Another major feminist attribute of the plot of “Legally Blonde” is the support the women have for one another. In a 2014 Esquire article titled, “On the Abuse of ‘Bro’,” author Stephen Marche states, “Insofar as a television show is about women, it’s about the meaningfulness of friendship—Sex and the City, Girls, Broad City, etc.” He goes on to contrast this statement with its inverse, describing male friendship in media as, “a retreat into thoughtlessness, crudity.” Marche cites “The Big Lebowski,” “The Hangover,” and “Dumb and Dumber” as key examples. All of humanity possesses an innate need for companionship and confidence; however, patriarchal norms constrict emotional expression and disclosure among “bros.” Let’s hope that Warner had a true bro he could turn to in the wake of losing both of his emotional outlets, Elle and Vivian.
Amidst its strengths, “Legally Blonde” still possesses a few weaknesses under an intersectional feminist analysis. Firstly, Elle’s existence as a white, rich sorority girl with the resources to attend Harvard Law on a whim places her in an extremely privileged demographic, with a success story that is not accessible to everyone. Additionally, “girlboss feminism” can be seen in Elle’s professional achievements as the means for her being taken seriously. She has done nothing to alter the masculine structure of the legal world.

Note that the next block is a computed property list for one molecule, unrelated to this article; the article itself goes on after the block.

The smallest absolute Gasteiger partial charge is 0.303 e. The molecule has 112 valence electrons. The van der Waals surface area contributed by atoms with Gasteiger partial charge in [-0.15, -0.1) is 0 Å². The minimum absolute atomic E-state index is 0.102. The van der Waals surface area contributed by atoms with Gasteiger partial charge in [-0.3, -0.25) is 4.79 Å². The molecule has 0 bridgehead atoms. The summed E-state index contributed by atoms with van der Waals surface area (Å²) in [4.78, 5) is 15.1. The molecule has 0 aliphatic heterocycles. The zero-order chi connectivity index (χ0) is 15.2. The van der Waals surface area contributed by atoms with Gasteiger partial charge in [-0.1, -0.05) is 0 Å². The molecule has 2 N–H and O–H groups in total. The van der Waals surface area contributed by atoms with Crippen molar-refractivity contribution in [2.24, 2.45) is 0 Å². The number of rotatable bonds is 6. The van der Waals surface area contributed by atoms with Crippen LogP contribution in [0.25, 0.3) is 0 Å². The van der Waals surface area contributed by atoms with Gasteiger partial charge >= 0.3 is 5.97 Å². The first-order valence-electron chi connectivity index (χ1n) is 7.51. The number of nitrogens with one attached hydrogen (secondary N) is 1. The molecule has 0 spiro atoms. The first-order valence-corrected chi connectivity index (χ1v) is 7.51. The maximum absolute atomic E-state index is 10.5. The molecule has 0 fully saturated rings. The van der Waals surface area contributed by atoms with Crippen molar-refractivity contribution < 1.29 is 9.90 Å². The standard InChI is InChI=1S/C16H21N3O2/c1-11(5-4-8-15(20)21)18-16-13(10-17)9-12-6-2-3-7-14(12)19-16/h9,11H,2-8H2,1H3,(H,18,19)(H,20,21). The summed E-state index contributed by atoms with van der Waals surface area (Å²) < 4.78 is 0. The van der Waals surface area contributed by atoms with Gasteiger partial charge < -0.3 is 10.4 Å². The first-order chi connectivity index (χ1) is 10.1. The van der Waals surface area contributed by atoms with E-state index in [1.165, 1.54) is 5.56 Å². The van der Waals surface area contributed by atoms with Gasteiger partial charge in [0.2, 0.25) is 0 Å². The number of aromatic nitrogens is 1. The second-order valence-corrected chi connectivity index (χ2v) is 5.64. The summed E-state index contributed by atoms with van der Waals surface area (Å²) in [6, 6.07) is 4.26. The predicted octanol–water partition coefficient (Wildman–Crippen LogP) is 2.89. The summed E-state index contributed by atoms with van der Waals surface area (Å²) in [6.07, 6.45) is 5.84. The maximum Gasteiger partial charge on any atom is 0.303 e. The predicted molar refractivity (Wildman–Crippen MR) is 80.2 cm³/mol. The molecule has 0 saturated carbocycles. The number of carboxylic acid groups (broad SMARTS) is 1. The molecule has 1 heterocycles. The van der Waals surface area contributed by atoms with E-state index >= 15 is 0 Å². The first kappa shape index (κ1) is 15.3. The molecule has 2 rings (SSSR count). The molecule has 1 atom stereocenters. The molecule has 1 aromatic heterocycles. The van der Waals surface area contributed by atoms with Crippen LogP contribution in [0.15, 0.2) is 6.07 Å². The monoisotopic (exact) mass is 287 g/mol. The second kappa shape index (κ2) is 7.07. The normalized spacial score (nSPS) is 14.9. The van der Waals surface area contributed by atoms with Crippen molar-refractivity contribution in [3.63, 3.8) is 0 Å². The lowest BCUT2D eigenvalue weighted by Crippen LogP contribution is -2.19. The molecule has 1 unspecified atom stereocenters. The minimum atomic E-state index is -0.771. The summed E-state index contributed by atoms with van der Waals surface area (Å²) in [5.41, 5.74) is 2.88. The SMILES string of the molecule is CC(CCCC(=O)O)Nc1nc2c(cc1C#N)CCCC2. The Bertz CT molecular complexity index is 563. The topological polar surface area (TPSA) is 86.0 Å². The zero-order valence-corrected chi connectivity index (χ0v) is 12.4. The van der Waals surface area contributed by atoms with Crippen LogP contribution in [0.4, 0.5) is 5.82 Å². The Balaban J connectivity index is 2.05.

Another criticism would be Elle’s resulting romance with another man in the film named Emmett (Luke Wilson). Instead of solely finding fulfillment in her achievements or female friendships, she must still end up with a male counterpart. However, his love for her does not inhibit these successes or friendships, but rather supports and is drawn to them, in addition to her fully feminine flair. Elle is getting her “Sharpay’s Fabulous Adventure” moment after spending college in her “High School Musical” trilogy era. If you’re not following, Troy (Zac Efron) is Warner, Peyton (Austin Butler) is Emmett, and Sharpay (Ashley Tisdale) is Elle, obvi. Keep up.
Before I exhaust you further by delving into fatphobia and reinforcement of the gender binary in Y2K media, I will say this: “Legally Blonde” remains a key example of the marriage of strength and fabulousness. Movies in the same vein that share its female gaze include “Aquamarine,” “She’s The Man,” and “The Sisterhood of the Traveling Pants,” all of which were released four or five years after “Legally Blonde.” This 2000s era of vibrant fashion tied with deep bonds between women is heavily spotlit today, particularly as Gen Z grows into the age of the characters we watched in these films when we were in elementary school. Now, dear reader, go forth and be fab. What, like it’s hard?
‘Legally Blonde’ is available to stream on Amazon Prime Video.
By Risa Bolash